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Forecasts vs. Expectations

We’re back with weekend reading this week after we conducted an interview with Morgan Housel last week. If you didn’t catch that interview, you can find it linked below.

Markets continued with positive momentum this week in spite of global social unrest and weak economic data. As we have been communicating throughout this crisis, the financial markets have historically demonstrated the ability to anticipate a better tomorrow in spite of negative current events. For this reason, we generally recommend having several years of expected distribution needs in short-term reserves in order to avoid the temptation to time market movements.

We hope everyone is having an enjoyable start to Summer. As always, we are available to meet at your convenience.

Below is this weekend’s recommended reading:

Permanent Assumptions (Morgan Housel, Collaborative Fund)

Another great piece by Morgan Housel. As he suggests, no one has any idea what’s going to happen next with the economy or society (or the markets, for that matter). However, there are several undeniable truths to fall back on when the world seems chaotic. He describes nine.

One of most important to understand is this:

The world breaks about once a decade. There are so few exceptions it’s astounding. It can be economic, political, military, social, or a mix. But it breaks all time, in ways few see coming. The breaks aren’t as scary if you have a permanent assumption that they’ll keep happening and don’t preclude long-term growth.

This goes back to Q&A discussion with Morgan from last week. From an investment perspective, forecasts are worthless and potentially dangerous. However, if you expect that at least once per decade the world “breaks”, then you can structure a portfolio that accounts the occasional breakage.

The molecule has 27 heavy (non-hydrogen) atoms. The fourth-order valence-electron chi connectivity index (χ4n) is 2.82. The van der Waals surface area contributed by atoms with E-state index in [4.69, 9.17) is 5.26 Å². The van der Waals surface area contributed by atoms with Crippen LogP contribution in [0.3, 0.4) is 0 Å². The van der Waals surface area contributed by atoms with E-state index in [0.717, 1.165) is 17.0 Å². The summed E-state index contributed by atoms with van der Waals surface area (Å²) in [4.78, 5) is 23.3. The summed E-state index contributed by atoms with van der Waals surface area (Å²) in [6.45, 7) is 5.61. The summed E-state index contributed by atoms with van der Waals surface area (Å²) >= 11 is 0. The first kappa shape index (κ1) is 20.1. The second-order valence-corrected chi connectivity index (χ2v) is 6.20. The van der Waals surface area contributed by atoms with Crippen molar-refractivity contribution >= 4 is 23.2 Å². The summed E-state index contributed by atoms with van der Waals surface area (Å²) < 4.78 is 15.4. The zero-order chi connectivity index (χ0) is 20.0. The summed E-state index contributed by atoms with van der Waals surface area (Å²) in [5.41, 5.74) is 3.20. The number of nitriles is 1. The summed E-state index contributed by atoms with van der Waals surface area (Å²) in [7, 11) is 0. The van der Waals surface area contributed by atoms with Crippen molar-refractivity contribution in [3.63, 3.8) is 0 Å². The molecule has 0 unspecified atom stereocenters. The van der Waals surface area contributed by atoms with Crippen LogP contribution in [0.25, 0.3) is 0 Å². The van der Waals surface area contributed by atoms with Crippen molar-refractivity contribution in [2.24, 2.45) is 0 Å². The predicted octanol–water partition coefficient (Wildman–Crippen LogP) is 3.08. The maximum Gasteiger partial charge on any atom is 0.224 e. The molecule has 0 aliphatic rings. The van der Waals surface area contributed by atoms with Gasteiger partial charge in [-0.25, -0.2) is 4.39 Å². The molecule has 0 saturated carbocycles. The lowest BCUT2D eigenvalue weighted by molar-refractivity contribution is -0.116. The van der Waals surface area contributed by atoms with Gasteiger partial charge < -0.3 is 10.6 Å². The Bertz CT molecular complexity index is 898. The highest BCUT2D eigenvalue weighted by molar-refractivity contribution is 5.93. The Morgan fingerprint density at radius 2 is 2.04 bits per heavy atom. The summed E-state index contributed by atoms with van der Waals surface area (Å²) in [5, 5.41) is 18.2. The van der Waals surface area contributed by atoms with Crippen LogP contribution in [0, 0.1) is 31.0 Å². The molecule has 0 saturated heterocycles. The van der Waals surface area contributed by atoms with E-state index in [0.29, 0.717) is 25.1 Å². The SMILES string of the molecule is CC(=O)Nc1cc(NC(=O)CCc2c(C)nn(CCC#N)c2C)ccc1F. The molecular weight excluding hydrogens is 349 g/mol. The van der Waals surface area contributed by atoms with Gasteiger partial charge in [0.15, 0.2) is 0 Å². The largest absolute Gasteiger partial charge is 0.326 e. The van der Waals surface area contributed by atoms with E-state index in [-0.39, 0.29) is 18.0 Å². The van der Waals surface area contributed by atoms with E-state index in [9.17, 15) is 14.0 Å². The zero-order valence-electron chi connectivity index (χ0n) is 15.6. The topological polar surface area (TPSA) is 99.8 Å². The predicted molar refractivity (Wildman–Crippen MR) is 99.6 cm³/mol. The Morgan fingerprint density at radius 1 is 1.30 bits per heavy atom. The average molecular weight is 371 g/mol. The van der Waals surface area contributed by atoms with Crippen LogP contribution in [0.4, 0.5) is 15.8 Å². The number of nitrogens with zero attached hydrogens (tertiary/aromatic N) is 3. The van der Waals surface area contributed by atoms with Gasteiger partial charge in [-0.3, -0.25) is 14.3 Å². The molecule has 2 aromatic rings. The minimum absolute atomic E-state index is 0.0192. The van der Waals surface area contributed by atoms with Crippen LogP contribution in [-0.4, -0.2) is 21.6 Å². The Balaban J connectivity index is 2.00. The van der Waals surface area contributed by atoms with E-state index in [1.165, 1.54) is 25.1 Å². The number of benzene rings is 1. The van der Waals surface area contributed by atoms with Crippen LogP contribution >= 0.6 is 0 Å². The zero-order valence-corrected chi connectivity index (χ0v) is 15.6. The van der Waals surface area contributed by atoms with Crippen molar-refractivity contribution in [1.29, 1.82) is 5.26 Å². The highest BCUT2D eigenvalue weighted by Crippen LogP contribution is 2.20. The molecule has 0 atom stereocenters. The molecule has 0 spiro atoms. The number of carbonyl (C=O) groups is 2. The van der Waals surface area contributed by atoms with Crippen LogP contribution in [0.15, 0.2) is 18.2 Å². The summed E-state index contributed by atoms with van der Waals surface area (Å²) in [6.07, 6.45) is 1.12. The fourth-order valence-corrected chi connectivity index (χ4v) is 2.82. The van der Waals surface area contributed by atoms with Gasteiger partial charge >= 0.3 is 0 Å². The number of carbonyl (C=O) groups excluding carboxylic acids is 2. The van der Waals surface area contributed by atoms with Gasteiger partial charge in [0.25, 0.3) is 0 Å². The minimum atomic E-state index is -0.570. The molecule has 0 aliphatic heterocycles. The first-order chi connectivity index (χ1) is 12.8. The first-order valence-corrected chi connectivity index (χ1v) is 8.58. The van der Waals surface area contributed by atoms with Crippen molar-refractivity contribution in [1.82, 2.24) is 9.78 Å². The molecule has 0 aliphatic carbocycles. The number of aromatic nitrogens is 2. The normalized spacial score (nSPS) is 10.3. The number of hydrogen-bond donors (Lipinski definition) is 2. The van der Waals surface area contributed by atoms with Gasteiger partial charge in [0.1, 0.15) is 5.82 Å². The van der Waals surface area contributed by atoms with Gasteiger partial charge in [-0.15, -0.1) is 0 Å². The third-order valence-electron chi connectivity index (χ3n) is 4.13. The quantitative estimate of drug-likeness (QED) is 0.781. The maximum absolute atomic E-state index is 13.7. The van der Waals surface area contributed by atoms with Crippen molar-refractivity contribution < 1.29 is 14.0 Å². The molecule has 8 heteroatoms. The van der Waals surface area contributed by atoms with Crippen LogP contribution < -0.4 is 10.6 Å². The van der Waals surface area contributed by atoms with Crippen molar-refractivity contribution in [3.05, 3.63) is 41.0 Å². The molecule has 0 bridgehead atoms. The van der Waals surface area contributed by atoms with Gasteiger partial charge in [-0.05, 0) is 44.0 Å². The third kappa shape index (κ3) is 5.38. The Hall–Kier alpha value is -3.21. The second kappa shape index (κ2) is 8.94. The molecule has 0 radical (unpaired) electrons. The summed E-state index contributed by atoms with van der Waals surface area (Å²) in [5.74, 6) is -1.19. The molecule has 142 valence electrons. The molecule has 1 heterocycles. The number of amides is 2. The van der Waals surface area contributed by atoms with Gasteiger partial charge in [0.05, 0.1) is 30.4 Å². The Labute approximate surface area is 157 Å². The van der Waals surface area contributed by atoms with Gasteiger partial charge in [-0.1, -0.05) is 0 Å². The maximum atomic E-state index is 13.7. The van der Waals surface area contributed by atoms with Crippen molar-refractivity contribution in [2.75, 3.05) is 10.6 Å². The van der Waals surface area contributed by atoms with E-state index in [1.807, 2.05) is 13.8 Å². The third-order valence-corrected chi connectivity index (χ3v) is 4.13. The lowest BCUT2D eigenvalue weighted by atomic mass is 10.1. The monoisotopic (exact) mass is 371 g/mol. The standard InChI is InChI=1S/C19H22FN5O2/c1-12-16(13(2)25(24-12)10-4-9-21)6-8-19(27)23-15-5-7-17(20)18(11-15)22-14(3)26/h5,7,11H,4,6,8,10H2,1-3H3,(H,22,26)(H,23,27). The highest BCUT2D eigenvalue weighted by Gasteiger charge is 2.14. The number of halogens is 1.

On May’s Big Jobs Shock (Fisher Investments)

US employers added 2.5 million jobs in May, unbelievably beating consensus expectations of 7.5 million lost jobs. This is obviously a positive signal that the reopening of the economy is happening faster than originally thought. As Fisher states, unemployment and jobs data are typically lagging and not relevant for formulating a market or economic outlook. However, it is simply great to see some positive information in the midst of the lingering pessimistic news.

Six High Frequency Indicators for the Eventual Recovery (Bill McBride, Calculated Risk)

The author goes through 6 high frequency metrics to judge the level of economic activity occurring on a daily basis. In summary, people are beginning to come out of hiding and return to a somewhat normal life. As we noted in our May 8th newsletter, activity is still below pre-Covid levels, however, it is trending in the right direction. The author points out that the following continues to increase (1) TSA daily throughput, (2) OpenTable bookings, (3) Hotel occupancy, (4) Gasoline consumption, and (5) Walking and driving. The only data point still at essentially zero is gross box office receipts. Most movie theaters are still closed across the country.

We hope everyone has a happy and safe weekend. Please give us a call if you have any questions.


This newsletter contains general information that may not be suitable for everyone. The information contained herein should not be construed as personalized investment advice. Past performance is no guarantee of future results. There is no guarantee that the views and opinions expressed in this newsletter will come to pass. Investing in the stock market involves gains and losses and may not be suitable for all investors. Information presented herein is subject to change without notice and should not be considered as a solicitation to buy or sell any security.

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